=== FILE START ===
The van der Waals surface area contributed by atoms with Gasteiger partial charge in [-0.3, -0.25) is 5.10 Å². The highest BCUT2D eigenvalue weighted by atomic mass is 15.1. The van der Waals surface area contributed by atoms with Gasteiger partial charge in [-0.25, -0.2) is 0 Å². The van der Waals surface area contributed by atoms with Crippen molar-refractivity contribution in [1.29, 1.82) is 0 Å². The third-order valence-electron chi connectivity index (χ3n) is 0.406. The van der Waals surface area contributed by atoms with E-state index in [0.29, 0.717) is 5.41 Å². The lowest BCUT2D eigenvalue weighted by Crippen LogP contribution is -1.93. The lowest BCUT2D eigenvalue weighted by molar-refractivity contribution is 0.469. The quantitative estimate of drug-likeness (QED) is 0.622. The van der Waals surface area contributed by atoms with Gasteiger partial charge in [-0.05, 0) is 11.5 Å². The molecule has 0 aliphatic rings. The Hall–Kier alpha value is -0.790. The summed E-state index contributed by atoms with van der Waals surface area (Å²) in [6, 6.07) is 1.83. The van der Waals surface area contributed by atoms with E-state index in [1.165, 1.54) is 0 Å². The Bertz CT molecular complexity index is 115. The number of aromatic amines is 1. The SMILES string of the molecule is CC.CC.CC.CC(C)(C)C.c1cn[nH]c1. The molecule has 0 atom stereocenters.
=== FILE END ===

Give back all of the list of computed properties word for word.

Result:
The van der Waals surface area contributed by atoms with Gasteiger partial charge in [-0.3, -0.25) is 5.10 Å². The highest BCUT2D eigenvalue weighted by atomic mass is 15.1. The van der Waals surface area contributed by atoms with Gasteiger partial charge in [-0.25, -0.2) is 0 Å². The van der Waals surface area contributed by atoms with Crippen molar-refractivity contribution in [1.29, 1.82) is 0 Å². The third-order valence-electron chi connectivity index (χ3n) is 0.406. The van der Waals surface area contributed by atoms with E-state index in [0.29, 0.717) is 5.41 Å². The lowest BCUT2D eigenvalue weighted by Crippen LogP contribution is -1.93. The lowest BCUT2D eigenvalue weighted by molar-refractivity contribution is 0.469. The quantitative estimate of drug-likeness (QED) is 0.622. The van der Waals surface area contributed by atoms with Gasteiger partial charge in [-0.05, 0) is 11.5 Å². The molecule has 0 aliphatic rings. The Hall–Kier alpha value is -0.790. The summed E-state index contributed by atoms with van der Waals surface area (Å²) in [6, 6.07) is 1.83. The van der Waals surface area contributed by atoms with E-state index in [1.165, 1.54) is 0 Å². The Bertz CT molecular complexity index is 115. The number of aromatic amines is 1. The SMILES string of the molecule is CC.CC.CC.CC(C)(C)C.c1cn[nH]c1. The molecule has 0 atom stereocenters.